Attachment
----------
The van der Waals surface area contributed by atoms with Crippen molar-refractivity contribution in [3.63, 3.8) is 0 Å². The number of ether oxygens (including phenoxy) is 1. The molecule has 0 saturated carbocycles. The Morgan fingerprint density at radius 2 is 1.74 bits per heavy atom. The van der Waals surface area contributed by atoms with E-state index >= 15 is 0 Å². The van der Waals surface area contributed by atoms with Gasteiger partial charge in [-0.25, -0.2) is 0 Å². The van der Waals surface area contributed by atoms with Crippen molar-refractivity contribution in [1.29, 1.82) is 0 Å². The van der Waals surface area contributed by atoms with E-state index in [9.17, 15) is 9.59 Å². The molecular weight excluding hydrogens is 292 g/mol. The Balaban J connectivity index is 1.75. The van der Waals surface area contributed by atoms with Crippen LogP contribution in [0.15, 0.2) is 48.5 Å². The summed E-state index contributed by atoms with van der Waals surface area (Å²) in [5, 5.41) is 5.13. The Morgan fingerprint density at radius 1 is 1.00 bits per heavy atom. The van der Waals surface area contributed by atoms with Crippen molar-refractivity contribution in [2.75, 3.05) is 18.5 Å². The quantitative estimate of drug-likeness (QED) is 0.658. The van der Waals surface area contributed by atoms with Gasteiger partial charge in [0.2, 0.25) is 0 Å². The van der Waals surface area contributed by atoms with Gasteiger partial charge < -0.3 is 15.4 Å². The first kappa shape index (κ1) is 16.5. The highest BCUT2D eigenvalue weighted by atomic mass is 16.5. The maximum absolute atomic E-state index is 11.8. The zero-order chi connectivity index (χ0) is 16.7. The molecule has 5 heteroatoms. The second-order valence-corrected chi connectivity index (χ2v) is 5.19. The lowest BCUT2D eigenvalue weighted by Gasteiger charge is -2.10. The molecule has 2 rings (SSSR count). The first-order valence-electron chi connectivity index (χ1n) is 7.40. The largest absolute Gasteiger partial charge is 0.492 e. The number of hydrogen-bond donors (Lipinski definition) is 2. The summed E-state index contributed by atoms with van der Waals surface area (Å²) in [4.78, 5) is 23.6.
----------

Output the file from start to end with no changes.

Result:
The van der Waals surface area contributed by atoms with Crippen molar-refractivity contribution in [3.63, 3.8) is 0 Å². The number of ether oxygens (including phenoxy) is 1. The molecule has 0 saturated carbocycles. The Morgan fingerprint density at radius 2 is 1.74 bits per heavy atom. The van der Waals surface area contributed by atoms with E-state index >= 15 is 0 Å². The van der Waals surface area contributed by atoms with Gasteiger partial charge in [-0.25, -0.2) is 0 Å². The van der Waals surface area contributed by atoms with Crippen molar-refractivity contribution in [1.29, 1.82) is 0 Å². The van der Waals surface area contributed by atoms with E-state index in [9.17, 15) is 9.59 Å². The molecular weight excluding hydrogens is 292 g/mol. The Balaban J connectivity index is 1.75. The van der Waals surface area contributed by atoms with Crippen LogP contribution in [0.15, 0.2) is 48.5 Å². The summed E-state index contributed by atoms with van der Waals surface area (Å²) in [5, 5.41) is 5.13. The Morgan fingerprint density at radius 1 is 1.00 bits per heavy atom. The van der Waals surface area contributed by atoms with Crippen molar-refractivity contribution in [2.75, 3.05) is 18.5 Å². The quantitative estimate of drug-likeness (QED) is 0.658. The van der Waals surface area contributed by atoms with Gasteiger partial charge in [0.2, 0.25) is 0 Å². The van der Waals surface area contributed by atoms with Gasteiger partial charge < -0.3 is 15.4 Å². The first kappa shape index (κ1) is 16.5. The highest BCUT2D eigenvalue weighted by atomic mass is 16.5. The maximum absolute atomic E-state index is 11.8. The zero-order chi connectivity index (χ0) is 16.7. The molecule has 5 heteroatoms. The second-order valence-corrected chi connectivity index (χ2v) is 5.19. The lowest BCUT2D eigenvalue weighted by Gasteiger charge is -2.10. The molecule has 2 rings (SSSR count). The first-order valence-electron chi connectivity index (χ1n) is 7.40. The largest absolute Gasteiger partial charge is 0.492 e. The number of hydrogen-bond donors (Lipinski definition) is 2. The summed E-state index contributed by atoms with van der Waals surface area (Å²) in [4.78, 5) is 23.6.